Hello one and all and welcome to 2018!! In my previous blog entry I made mention of several things taking place during the month of January in the career of Ray Stevens but in this blog entry I'm taking a look at a certain single issued 50 years ago...at the time Ray happened to be signed to the Monument label. It's the Golden Anniversary of the Ray Stevens single, "Mr. Businessman", and his studio album that year, Even Stevens. The single hit the Hot 100 on August 3, 1968 and it would eventually rise into the Top-40. It marked the first single release from Ray to reach the airplay heavy Top-40 portion of the Hot 100 since 1963. "Mr. Businessman" was a follow-up to "Unwind"...and both songs come from the Even Stevens album. In the case of "Unwind" it peaked midway up the Hot 100 and signaled a potential avenue for Ray to get much more notice for his ballads and serious recordings. The song hit the Top-20 in Canada. Given that "Unwind" was followed with "Mr. Businessman" and all the success that emerged from the song it's logical to want more and more attention given to non-comedic recordings.
"Mr. Businessman" made the Top-40 on America's pop music chart and the Top-10 on Canada's pop music chart and it was eventually covered, most notably, by B.J. Thomas and the British pop star, Cliff Richard. The song takes a look at the perceived lifestyle of the businessman in general and the greed, corruption, and amoral values attached to businessmen. Ray wrote the song, according to many interviews I'd heard and have read over the years, as a result of a business deal gone bad...and he vented his anger in song...and years later he addressed the irony of himself being a businessman in Nashville (a recording studio owner, a music publisher, a record producer, an owner/landlord of several properties on Music Row, etc. etc.). In one of those later interviews he said that, in hindsight, his angry composition painted a broad brush of negativity and pessimism on all businessmen and it was probably unfair. The song resonated with the attitudes of record buyers of the late '60s and it's one of his all-time hits.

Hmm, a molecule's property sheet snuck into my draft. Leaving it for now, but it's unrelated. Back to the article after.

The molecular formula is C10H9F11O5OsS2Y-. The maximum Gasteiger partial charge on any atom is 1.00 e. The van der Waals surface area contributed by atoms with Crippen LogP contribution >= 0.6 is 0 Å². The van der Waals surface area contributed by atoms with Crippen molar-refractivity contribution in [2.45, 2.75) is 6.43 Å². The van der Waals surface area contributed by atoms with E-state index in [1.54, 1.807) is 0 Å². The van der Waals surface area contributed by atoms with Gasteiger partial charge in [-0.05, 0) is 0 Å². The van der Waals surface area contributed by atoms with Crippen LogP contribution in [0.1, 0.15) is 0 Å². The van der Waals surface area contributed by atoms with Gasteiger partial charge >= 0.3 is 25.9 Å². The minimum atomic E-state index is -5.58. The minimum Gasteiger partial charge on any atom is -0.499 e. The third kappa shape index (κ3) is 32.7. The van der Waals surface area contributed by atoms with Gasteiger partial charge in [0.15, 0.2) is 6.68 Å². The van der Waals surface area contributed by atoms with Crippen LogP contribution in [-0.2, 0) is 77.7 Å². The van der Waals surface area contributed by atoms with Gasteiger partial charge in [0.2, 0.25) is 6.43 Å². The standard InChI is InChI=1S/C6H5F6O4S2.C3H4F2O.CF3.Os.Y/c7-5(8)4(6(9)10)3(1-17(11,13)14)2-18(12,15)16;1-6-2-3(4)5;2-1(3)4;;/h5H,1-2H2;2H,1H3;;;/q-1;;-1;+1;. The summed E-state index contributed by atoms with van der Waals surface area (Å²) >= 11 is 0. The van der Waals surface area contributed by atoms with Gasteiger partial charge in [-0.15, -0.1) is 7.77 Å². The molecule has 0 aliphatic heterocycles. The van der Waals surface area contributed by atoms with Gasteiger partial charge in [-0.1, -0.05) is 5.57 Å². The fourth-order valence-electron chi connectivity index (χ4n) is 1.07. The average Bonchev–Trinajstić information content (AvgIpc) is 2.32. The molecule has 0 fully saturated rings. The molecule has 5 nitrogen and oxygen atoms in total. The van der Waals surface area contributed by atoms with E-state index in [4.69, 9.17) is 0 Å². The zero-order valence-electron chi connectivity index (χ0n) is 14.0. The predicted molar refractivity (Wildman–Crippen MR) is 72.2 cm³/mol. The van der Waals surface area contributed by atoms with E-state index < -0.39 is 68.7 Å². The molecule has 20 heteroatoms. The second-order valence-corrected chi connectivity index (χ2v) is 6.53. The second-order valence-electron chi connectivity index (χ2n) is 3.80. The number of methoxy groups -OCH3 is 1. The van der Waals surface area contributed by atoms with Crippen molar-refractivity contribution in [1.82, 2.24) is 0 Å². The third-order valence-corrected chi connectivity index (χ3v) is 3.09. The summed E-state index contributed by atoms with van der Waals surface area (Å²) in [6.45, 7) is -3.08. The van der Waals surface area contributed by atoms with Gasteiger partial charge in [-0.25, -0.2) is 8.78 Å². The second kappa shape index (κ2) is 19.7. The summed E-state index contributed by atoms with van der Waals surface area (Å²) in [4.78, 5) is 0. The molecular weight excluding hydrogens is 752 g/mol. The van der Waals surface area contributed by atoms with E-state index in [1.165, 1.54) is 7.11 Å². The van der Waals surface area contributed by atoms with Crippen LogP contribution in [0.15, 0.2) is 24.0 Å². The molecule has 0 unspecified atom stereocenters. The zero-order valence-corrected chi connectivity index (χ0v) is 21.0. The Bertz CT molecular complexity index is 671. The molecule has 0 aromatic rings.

Prior to the release of 1968's Even Stevens he had long been associated with his comedy recordings even though, if truth be known, he had been releasing serious love ballads and uptempo Rhythm and Blues-flavored recordings in the years leading up to 1968. Going back to 1966's "ABC", for example, and songs like "Make a Few Memories", "Mary, My Secretary", "Answer Me, My Love", "Party People", "Devil May Care", "It Only Hurts When I Laugh", and "There's One in Every Crowd". In fact, between the years of 1965 and 1968, only three single releases were comical: "The Rockin' Teenage Mummies", "Mr. Baker the Undertaker", and "Freddie Feelgood". I offer all of these names of songs due to the fact there's a perception (spread by historians and essayists) that Ray didn't release any music between the years of 1964 and 1968. They often say he spent those years in the background as a session musician, music arranger, and producer but in reality both Mercury Records and later, Monument Records, issued singles on Ray during those years. I think the confusion stems from the fact that no vinyl album (LP) was issued on Ray during the years: 1964-1967. Mercury released 2 albums on Ray: 1,837 Seconds of Humor in 1962 and This is Ray Stevens in 1963. They continued to release singles on Ray through 1965. Monument began issuing singles on Ray in 1966 and they finally issued a vinyl album, Even Stevens, in 1968. So here's to the album and all of the songs on it celebrating a wonderful 50th Golden Anniversary this year!!